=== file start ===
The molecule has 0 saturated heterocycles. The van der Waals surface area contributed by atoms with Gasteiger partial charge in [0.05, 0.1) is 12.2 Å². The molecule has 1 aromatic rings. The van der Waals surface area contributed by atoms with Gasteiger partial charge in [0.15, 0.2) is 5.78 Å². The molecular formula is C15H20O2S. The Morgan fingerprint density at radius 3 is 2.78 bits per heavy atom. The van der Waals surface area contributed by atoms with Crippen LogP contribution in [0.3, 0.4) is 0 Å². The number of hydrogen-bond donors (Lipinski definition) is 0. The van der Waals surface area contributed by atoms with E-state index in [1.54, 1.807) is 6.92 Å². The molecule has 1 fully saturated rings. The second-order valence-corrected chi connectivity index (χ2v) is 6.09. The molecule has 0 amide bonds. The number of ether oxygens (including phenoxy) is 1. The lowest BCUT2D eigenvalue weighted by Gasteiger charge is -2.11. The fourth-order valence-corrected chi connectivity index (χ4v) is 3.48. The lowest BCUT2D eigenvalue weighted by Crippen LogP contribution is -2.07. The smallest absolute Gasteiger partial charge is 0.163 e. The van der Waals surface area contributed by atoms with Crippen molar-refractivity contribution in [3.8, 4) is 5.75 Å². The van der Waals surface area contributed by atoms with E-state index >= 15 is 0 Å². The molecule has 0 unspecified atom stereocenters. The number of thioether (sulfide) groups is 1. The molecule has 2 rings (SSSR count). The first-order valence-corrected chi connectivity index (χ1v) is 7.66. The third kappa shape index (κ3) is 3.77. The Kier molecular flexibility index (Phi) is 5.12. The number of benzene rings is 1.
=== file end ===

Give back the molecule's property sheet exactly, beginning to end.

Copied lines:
The molecule has 0 saturated heterocycles. The van der Waals surface area contributed by atoms with Gasteiger partial charge in [0.05, 0.1) is 12.2 Å². The molecule has 1 aromatic rings. The van der Waals surface area contributed by atoms with Gasteiger partial charge in [0.15, 0.2) is 5.78 Å². The molecular formula is C15H20O2S. The Morgan fingerprint density at radius 3 is 2.78 bits per heavy atom. The van der Waals surface area contributed by atoms with Crippen LogP contribution in [0.3, 0.4) is 0 Å². The number of hydrogen-bond donors (Lipinski definition) is 0. The van der Waals surface area contributed by atoms with E-state index in [1.54, 1.807) is 6.92 Å². The molecule has 1 fully saturated rings. The second-order valence-corrected chi connectivity index (χ2v) is 6.09. The molecule has 0 amide bonds. The number of ether oxygens (including phenoxy) is 1. The lowest BCUT2D eigenvalue weighted by Gasteiger charge is -2.11. The fourth-order valence-corrected chi connectivity index (χ4v) is 3.48. The lowest BCUT2D eigenvalue weighted by Crippen LogP contribution is -2.07. The smallest absolute Gasteiger partial charge is 0.163 e. The van der Waals surface area contributed by atoms with Crippen molar-refractivity contribution in [3.8, 4) is 5.75 Å². The van der Waals surface area contributed by atoms with E-state index >= 15 is 0 Å². The molecule has 0 unspecified atom stereocenters. The number of thioether (sulfide) groups is 1. The molecule has 2 rings (SSSR count). The first-order valence-corrected chi connectivity index (χ1v) is 7.66. The third kappa shape index (κ3) is 3.77. The Kier molecular flexibility index (Phi) is 5.12. The number of benzene rings is 1.